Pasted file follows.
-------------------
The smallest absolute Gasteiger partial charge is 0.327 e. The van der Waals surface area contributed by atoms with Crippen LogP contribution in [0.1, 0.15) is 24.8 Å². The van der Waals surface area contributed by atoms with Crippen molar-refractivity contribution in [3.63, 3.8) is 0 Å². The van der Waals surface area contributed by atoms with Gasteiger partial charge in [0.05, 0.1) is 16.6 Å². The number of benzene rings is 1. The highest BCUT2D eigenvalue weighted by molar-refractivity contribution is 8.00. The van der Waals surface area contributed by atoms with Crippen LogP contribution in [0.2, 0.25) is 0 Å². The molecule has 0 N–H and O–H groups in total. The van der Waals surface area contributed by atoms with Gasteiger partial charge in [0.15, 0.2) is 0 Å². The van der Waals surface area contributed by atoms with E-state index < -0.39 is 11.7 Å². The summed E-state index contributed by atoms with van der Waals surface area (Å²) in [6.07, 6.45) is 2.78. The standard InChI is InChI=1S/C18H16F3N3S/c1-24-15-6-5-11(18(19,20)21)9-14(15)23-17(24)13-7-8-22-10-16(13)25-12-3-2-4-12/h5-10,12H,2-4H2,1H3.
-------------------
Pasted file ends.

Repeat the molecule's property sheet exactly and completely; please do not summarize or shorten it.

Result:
The smallest absolute Gasteiger partial charge is 0.327 e. The van der Waals surface area contributed by atoms with Crippen LogP contribution in [0.1, 0.15) is 24.8 Å². The van der Waals surface area contributed by atoms with Crippen molar-refractivity contribution in [3.63, 3.8) is 0 Å². The van der Waals surface area contributed by atoms with Gasteiger partial charge in [0.05, 0.1) is 16.6 Å². The number of benzene rings is 1. The highest BCUT2D eigenvalue weighted by molar-refractivity contribution is 8.00. The van der Waals surface area contributed by atoms with Crippen LogP contribution in [0.2, 0.25) is 0 Å². The molecule has 0 N–H and O–H groups in total. The van der Waals surface area contributed by atoms with Gasteiger partial charge in [0.15, 0.2) is 0 Å². The van der Waals surface area contributed by atoms with E-state index < -0.39 is 11.7 Å². The summed E-state index contributed by atoms with van der Waals surface area (Å²) in [6.07, 6.45) is 2.78. The standard InChI is InChI=1S/C18H16F3N3S/c1-24-15-6-5-11(18(19,20)21)9-14(15)23-17(24)13-7-8-22-10-16(13)25-12-3-2-4-12/h5-10,12H,2-4H2,1H3.